“Take heed, for your lives,” he said, “that none enter here unless they be some of my own people. I am sure that, when this is known to be my quarters, none will try to force a way in. If, by your aiding me, you miss a chance of gain in the sack of the town, let not that trouble you; you shall lose nothing by your service.”
The archers obeyed, and the wounded knight was borne to a rich chamber, the lady herself showing the way. When he had been laid in bed, she threw herself on her knees before him, and pleadingly said,–
“Noble sir, I present you this house and all that is therein, all of which, in truth, I well know to be yours by right of war. But I earnestly pray that it be your pleasure to spare me and my two young daughters our lives and honor.”
“Madam,” answered the knight, with grave courtesy, “I know not if I can escape from my wound; but, so long as I live, trust me that no harm shall come to you and your daughters, any more than to myself. Only keep them in their chambers; let them not be seen; and I assure you that no man in the house will take upon himself to enter any place against your will.”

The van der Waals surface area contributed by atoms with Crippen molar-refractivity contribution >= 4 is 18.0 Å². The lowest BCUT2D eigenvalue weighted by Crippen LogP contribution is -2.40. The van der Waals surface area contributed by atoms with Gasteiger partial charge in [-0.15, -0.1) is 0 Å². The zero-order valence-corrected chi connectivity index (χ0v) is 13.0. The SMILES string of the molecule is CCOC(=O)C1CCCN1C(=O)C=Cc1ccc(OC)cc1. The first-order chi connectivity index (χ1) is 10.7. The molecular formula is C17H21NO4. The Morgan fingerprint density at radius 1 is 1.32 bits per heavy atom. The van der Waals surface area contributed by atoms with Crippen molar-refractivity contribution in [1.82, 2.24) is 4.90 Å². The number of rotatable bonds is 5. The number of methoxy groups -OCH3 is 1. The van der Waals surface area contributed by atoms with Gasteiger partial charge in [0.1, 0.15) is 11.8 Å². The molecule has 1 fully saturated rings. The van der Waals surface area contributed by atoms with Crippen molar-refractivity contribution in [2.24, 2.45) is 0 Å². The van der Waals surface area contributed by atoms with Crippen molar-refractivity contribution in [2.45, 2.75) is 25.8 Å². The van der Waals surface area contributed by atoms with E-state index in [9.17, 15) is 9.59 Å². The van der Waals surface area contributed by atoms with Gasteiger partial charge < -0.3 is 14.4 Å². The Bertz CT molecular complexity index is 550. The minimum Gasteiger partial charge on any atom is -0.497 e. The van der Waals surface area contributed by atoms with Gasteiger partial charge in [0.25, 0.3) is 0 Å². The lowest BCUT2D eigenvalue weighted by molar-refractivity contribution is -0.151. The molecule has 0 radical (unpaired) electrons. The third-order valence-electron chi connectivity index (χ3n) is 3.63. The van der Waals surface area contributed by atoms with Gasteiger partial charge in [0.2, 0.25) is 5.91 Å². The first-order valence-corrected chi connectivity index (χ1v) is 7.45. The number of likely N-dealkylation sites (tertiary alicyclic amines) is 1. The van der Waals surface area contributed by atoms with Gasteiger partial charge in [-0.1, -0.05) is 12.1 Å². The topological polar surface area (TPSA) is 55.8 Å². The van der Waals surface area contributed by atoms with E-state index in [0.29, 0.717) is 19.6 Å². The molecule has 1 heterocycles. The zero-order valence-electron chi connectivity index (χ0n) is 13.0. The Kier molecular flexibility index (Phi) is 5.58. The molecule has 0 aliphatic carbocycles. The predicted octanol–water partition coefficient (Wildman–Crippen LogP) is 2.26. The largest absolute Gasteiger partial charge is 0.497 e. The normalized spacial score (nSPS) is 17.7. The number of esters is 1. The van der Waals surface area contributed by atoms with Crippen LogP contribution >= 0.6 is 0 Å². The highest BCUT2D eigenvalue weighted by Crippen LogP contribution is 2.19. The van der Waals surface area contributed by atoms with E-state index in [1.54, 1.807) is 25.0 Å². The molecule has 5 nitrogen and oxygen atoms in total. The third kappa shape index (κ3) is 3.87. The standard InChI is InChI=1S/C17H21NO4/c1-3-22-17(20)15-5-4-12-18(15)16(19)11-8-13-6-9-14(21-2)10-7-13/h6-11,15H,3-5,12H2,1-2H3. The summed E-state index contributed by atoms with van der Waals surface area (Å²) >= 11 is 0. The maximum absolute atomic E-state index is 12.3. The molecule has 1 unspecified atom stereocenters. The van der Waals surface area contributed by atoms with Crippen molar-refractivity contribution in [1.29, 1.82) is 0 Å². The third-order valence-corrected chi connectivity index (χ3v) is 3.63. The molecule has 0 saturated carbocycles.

These words the lady heard with joy, and on Bayard’s request that he should have a good surgeon without delay, she and one of the archers set out in quest of the best that could be found. Fortunately, it proved that the knight’s wound, though deep, was not mortal. At the second dressing Master Claude, the surgeon of Gaston de Foix, took him in hand, and afterwards attended him assiduously until his wound was healed, a process which took about a month. After the first dressing of the wound, Bayard asked his hostess, in kindly tones, where her husband was.
“I know not, my lord, if he be dead or alive,” she answered, bursting into tears. “If he be living, I am sure he has taken refuge in a monastery where he is well known.”